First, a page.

Quantification of the Impact of Climate Change on Water-, Sanitation-, and Hygiene-Attributable Disease in China Open Access

Hodges, Maggie McQueen (2013)

Permanent URL: https://etd.library.emory.edu/concern/etds/2b88qc76x?locale=en


OBJECTIVE: Climate change can impact the burden of water, sanitation, and hygiene- attributable (WASH) disease, and this impact is expected to be particularly significant in regions such as China, with greater than 450 million cases of diarrhea attributable to unsafe water and sanitation annually. The purpose of this study was to estimate the impact of climate change on WASH disease for China in 2020 and 2030.

METHODS: The World Health Organization's Comparative Risk Assessment (CRA) methodology and other previously described methods for projecting climate sensitive disease burdens were used to project WASH disease burdens. Using unique baseline data produced by Carlton et al (2012), literature-derived rate ratios linking climatic variables and WASH disease incidence were applied to estimate future IRs of WASH disease in China. Projections of temperature from the HadGEM2-ES global circulation model, as well as province-specific rates of urbanization, infrastructure improvement, and population growth, were used to generate population-based estimates of the incidence rate for WASH disease in China, for the years 2020 and 2030.

RESULTS: Output from the HadGEM2-ES global climate model indicated that China is anticipated to warm 0.22 ° C by 2020 and 0.82 ° C by 2030, under RCP 2.6. Under RCP 8.5, China is expected to experience a slight overall cooling of 0.0015 ° C by 2020 and a general warming of 0.99 ° C by 2030. Urbanization, improvements in water and sanitation infrastructure, and the demographic transition will cause the overall incidence rate (IR) of diarrheal disease in China to decrease. However, climate change has the potential to slow this decrease, resulting in a delayed achievement of the previously predicted lower IR, a delay of greater than 2 years for a scenario consistent with linear increase in water and sanitation access. The IR of vector-borne disease (malaria, dengue fever, Japanese encephalitis) is similarly impacted by climate change, with the potential delay ranging from 3 to 13 years.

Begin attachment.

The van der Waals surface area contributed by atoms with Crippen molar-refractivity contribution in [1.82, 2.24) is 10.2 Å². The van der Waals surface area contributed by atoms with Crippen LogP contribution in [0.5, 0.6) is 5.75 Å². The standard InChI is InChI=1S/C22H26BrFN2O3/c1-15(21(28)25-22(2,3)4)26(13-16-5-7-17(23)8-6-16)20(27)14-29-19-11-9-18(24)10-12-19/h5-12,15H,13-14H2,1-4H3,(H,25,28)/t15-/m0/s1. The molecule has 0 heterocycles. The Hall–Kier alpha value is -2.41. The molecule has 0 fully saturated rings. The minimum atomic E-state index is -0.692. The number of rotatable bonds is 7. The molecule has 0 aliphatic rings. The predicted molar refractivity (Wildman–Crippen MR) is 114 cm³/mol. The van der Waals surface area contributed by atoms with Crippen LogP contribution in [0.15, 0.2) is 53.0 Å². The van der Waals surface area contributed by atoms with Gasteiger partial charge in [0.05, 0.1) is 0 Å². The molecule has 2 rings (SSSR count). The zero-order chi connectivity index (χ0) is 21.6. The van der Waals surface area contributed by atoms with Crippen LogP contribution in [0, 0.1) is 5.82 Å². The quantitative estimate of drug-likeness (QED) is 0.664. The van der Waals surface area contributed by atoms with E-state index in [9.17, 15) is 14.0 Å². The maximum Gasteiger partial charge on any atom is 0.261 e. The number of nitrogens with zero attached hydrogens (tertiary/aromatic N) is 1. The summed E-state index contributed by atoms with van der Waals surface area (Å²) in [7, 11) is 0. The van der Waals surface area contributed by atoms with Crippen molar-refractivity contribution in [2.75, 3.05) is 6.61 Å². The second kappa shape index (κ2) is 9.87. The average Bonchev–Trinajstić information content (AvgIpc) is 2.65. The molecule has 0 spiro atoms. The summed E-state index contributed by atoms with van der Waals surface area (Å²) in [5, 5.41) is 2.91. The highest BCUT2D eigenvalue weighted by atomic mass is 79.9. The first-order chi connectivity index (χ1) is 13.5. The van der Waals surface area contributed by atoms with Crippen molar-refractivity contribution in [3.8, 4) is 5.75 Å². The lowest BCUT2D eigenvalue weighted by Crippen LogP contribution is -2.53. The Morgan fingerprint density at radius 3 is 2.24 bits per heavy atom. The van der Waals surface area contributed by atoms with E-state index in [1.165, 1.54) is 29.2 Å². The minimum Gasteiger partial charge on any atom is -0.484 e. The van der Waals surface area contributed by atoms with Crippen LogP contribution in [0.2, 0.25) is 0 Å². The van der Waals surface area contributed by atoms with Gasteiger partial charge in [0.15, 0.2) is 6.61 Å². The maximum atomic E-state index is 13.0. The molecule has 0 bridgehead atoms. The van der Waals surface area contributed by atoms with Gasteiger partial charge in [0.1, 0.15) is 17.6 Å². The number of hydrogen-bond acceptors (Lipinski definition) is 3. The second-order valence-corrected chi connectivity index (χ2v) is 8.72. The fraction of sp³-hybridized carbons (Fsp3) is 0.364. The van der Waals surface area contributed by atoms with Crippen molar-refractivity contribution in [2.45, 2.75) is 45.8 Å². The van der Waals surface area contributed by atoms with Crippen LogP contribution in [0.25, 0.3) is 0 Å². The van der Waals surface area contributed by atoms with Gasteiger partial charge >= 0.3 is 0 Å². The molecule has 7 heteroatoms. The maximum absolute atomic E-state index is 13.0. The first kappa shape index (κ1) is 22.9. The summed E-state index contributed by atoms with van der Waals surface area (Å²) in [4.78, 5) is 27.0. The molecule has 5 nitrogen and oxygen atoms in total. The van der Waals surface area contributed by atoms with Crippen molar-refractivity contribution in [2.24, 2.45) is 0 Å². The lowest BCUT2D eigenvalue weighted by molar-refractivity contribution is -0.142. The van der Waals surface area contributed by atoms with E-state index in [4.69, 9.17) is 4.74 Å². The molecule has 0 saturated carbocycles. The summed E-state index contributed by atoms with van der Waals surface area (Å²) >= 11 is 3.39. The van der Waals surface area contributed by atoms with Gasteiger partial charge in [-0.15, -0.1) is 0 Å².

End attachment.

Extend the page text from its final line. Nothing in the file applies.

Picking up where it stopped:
DISCUSSION: Climate change-attributable increase in water and sanitation-attributable disease has the potential to delay the developmental advantage afforded by improvements to water and sanitation infrastructure by greater than 2 years, strengthening the call for increased mitigation of greenhouse gas emissions.

Table of Contents

Table of Contents

Introduction 1

Methods 4

Data sources 4

Identification of climate sensitive health outcomes and literature review 5

Quantitative estimation of climate-health relationships 6

Definition of exposure scenarios 8

Estimation of the climate change attributable burden of disease 9

Sensitivity analyses 11

Results 12

Literature review and quantitative estimation of climate-health relationships 12

Estimation of the climate change-attributable burden of disease 13

Sensitivity analyses 16

Discussion 17

Conclusion 23

Tables and Figures 26

Appendix 33

References 44

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